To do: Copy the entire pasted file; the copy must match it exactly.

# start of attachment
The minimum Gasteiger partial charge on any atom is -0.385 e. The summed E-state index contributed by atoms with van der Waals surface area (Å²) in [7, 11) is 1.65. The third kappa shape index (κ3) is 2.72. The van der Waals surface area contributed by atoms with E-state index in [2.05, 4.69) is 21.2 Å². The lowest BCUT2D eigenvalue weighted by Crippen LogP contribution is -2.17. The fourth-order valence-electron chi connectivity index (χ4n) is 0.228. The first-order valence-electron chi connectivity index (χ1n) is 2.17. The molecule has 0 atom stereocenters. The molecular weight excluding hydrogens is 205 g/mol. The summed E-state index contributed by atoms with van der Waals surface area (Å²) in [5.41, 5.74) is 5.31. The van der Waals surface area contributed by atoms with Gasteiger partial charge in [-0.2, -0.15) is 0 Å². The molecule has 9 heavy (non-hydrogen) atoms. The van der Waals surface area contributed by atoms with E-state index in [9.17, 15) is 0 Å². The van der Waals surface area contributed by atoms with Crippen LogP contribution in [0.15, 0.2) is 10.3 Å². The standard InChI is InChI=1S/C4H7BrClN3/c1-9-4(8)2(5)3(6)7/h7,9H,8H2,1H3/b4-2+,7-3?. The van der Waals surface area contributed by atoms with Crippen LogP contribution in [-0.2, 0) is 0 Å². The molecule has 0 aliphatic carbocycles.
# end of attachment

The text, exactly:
The minimum Gasteiger partial charge on any atom is -0.385 e. The summed E-state index contributed by atoms with van der Waals surface area (Å²) in [7, 11) is 1.65. The third kappa shape index (κ3) is 2.72. The van der Waals surface area contributed by atoms with E-state index in [2.05, 4.69) is 21.2 Å². The lowest BCUT2D eigenvalue weighted by Crippen LogP contribution is -2.17. The fourth-order valence-electron chi connectivity index (χ4n) is 0.228. The first-order valence-electron chi connectivity index (χ1n) is 2.17. The molecule has 0 atom stereocenters. The molecular weight excluding hydrogens is 205 g/mol. The summed E-state index contributed by atoms with van der Waals surface area (Å²) in [5.41, 5.74) is 5.31. The van der Waals surface area contributed by atoms with Gasteiger partial charge in [-0.2, -0.15) is 0 Å². The molecule has 9 heavy (non-hydrogen) atoms. The van der Waals surface area contributed by atoms with E-state index in [9.17, 15) is 0 Å². The van der Waals surface area contributed by atoms with Crippen LogP contribution in [0.15, 0.2) is 10.3 Å². The standard InChI is InChI=1S/C4H7BrClN3/c1-9-4(8)2(5)3(6)7/h7,9H,8H2,1H3/b4-2+,7-3?. The van der Waals surface area contributed by atoms with Crippen LogP contribution in [-0.2, 0) is 0 Å². The molecule has 0 aliphatic carbocycles.